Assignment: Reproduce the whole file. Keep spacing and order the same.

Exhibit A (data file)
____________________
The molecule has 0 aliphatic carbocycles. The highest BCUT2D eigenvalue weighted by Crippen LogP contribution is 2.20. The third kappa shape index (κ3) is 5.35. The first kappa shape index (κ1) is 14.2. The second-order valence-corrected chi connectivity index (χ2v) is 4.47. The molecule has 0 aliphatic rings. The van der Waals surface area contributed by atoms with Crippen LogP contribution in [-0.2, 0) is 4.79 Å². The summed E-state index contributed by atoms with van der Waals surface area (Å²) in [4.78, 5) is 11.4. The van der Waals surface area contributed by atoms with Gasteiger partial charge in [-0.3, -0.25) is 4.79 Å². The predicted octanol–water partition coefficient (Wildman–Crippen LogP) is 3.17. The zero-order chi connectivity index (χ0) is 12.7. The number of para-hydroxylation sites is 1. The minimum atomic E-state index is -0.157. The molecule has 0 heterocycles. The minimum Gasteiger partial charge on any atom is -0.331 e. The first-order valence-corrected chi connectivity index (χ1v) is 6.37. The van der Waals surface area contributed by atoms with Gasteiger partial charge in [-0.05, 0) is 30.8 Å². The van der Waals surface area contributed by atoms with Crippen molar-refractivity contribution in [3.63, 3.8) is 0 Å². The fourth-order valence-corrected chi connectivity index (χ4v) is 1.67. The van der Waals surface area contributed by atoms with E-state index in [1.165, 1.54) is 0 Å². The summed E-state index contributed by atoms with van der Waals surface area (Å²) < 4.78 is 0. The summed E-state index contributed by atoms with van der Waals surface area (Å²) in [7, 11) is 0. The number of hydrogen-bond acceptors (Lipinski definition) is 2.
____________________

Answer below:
The molecule has 0 aliphatic carbocycles. The highest BCUT2D eigenvalue weighted by Crippen LogP contribution is 2.20. The third kappa shape index (κ3) is 5.35. The first kappa shape index (κ1) is 14.2. The second-order valence-corrected chi connectivity index (χ2v) is 4.47. The molecule has 0 aliphatic rings. The van der Waals surface area contributed by atoms with Crippen LogP contribution in [-0.2, 0) is 4.79 Å². The summed E-state index contributed by atoms with van der Waals surface area (Å²) in [4.78, 5) is 11.4. The van der Waals surface area contributed by atoms with Gasteiger partial charge in [-0.3, -0.25) is 4.79 Å². The predicted octanol–water partition coefficient (Wildman–Crippen LogP) is 3.17. The zero-order chi connectivity index (χ0) is 12.7. The number of para-hydroxylation sites is 1. The minimum atomic E-state index is -0.157. The molecule has 0 heterocycles. The minimum Gasteiger partial charge on any atom is -0.331 e. The first-order valence-corrected chi connectivity index (χ1v) is 6.37. The van der Waals surface area contributed by atoms with Gasteiger partial charge in [-0.05, 0) is 30.8 Å². The van der Waals surface area contributed by atoms with Crippen molar-refractivity contribution in [3.63, 3.8) is 0 Å². The fourth-order valence-corrected chi connectivity index (χ4v) is 1.67. The van der Waals surface area contributed by atoms with E-state index in [1.165, 1.54) is 0 Å². The summed E-state index contributed by atoms with van der Waals surface area (Å²) < 4.78 is 0. The summed E-state index contributed by atoms with van der Waals surface area (Å²) in [7, 11) is 0. The number of hydrogen-bond acceptors (Lipinski definition) is 2.